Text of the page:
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Famous Bull to Enter St. Paul Rodeo Hall of Fame

St. Paul Rodeo announces its 2017 inductees

Bareback rider Joe Ruda won five Columbia River Circuit championships and will be inducted into the Hall of Fame on June 29.

St. Paul, Ore. (June 19, 2017) – He’s the first of his type to be inducted into the St. Paul (Ore.) Rodeo Hall of Fame, and in his prime, he brought fear and intimidation to the hearts of his opponents.

Red Rock, one of the most famous bulls in rodeo history, leads the class of 2017 as they will be inducted into the St. Paul Rodeo Hall of Fame on June 29.

The bull was born in 1976 and raised near Burns, Ore. As a two-year-old, the red tiger-striped brindle Brahma-Hereford cross was purchased by Mert Hunking. He gained a reputation for bucking off all of his riders, and word got out that this bull was special.

In 1984, Don Kish and John Growney bought the bull, sight unseen, for $10,000, which was an unheard of amount of money for a bull at that time, Growney said. They took him to PRCA rodeos, where his unridden streak continued. When they purchased him, Kish realized he had gotten on the bull at a rodeo in Silver Lake, Oregon, where he had been bucked off.

Not only did he have a 100% buck-off rate during competition, but he was incredibly smart. It seemed Red Rock could sense what the rider was about to do, and would turn the opposite way, which resulted in throwing the rider off. Kish said it was like Red Rock knew which hand the bull rider was riding with. “He knew what hand a guy was using,” Kish said. “He always bucked away from their hand.” And when he bucked a cowboy off, he bucked them off so hard they were disoriented and had to be shown which direction the chutes were.

Red Rock was gentle, Kish said. He was bottle-raised after being orphaned, and “dog gentle. You could pet him, you could walk up to him in the corral and jump on him. We’ve got pictures of little kids riding him.” And after he bucked a rider off, he wouldn’t go after them, but would head for the out gate.

Trevor Knowles, Mt. Vernon, Ore., is a steer wrestler who has won titles up and down the west coast. He has qualified for the Wrangler National Finals Rodeo thirteen consecutive years, and he will be inducted into the St. Paul Rodeo’s Hall of Fame this year.

Red Rock is best known for the matchups with the famous bull rider Lane Frost. The matchups were publicized up and down the West Coast, and out of seven of them, Frost covered Red Rock four times. The sixth match was at the St. Paul Rodeo on July 4, 1988, where Red Rock bucked off Frost, tying the matchup at three to three.

Red Rock was retired from pro rodeo competition in 1987 at the age of eleven, an unusually long time for a bucking bull to work. After 309 official buck-offs and no cowboy making the eight second buzzer on him, (his matchup with Lane was for publicity only, not official competition) he was the 1987 World Champion Bucking Bull. He was brought out of retirement the next year for the Lane Frost match-ups.

Kish still marvels at the complexity of Red Rock’s ability. Not only was he strong, but he was smart and fast. “He defied everything,” he said. “He was a very unique animal.” The bull died in 1994.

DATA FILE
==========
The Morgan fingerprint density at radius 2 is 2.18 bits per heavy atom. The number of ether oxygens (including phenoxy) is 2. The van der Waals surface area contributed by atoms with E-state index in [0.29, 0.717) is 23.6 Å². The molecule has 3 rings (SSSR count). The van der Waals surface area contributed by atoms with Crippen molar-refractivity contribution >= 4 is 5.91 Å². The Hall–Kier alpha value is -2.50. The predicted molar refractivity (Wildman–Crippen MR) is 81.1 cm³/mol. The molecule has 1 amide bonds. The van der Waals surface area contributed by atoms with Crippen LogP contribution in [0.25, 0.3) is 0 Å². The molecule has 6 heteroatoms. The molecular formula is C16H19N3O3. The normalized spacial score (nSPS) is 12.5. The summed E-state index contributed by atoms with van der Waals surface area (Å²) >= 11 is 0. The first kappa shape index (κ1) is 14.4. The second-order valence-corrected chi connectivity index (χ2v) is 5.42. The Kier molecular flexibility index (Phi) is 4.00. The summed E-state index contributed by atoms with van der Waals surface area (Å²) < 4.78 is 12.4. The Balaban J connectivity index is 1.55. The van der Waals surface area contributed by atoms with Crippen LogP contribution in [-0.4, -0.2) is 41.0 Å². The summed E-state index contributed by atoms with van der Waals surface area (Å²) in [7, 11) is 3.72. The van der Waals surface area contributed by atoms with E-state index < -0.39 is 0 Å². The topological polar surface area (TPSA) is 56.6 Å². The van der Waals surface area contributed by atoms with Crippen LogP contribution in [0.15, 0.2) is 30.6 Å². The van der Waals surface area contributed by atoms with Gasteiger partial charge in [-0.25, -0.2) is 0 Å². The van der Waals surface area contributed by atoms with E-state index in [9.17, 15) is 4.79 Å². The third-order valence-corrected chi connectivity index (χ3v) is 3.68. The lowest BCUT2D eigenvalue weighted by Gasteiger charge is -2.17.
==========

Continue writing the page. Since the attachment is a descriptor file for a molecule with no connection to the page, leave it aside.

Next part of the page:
Other inductees into the Hall of Fame include riding event cowboy Joe Ruda, one of the most prominent bareback riders in the Columbia River Circuit, who won the circuit title five times in the 1980s. He won the St. Paul Rodeo in 1981 and in 1983.

Frank and Rita Foltz of Woodburn have been dedicated members of the St. Paul Rodeo Association, assisting on a variety of committees since the 1980s.

Frank and Rita Foltz, of Woodburn, Ore., will be inducted into the Hall in the category of general membership. Active members of the St. Paul Rodeo Association since the mid 1980s, they were involved first in ushering and selling tickets, and have been on the queen and court committee, and helped with the grounds, hospitality, art show, and special events.

Shirley Ernst joins the Hall in the category of rodeo notables. The St. Paul woman’s father Maurice Smith, was one of the rodeo’s founders, and she was rodeo princess in 1943 and queen in 1944. She and her husband Jim had a hamburger stand at the rodeo in the late 60s and 70s, and their stand became the parish’s chicken barbecue stand that is still used today. She and Jim chaired the chicken barbecue stand for ten years.

In the timed event category, steer wrestler Trevor Knowles will be inducted. The Mt. Vernon, Ore. man has qualified for thirteen consecutive Wrangler National Finals Rodeos, and has won countless steer wrestling and all-around titles on the west coast, including rodeos in Red Bluff, Redding and Salinas, Calif., Ellensburg, Walla Walla and Omak, Washington, and Hermiston, Sisters, Canby, and Central Point, Ore.

The St. Paul Rodeo Hall of Fame induction will be held June 29 at the rodeo grounds, beginning at 5 pm. A barbecue steak dinner is served, with libations and socializing prior to the meal. Artists will be on hand for a “quick draw”, and an auction benefitting the Justin Cowboy Crisis Fund is held following the meal. Tickets are $32 and must be purchased prior to the event; they cannot be purchased at the door. Tickets are on sale at StPaulRodeo.com. For more information, visit the website or call 503.633.2011.

Shirley (Smith) Ernst was a princess on the St. Paul Rodeo Court in 1943 and queen the next year. The St. Paul woman is a 2017 inductee into the rodeo’s Hall of Fame.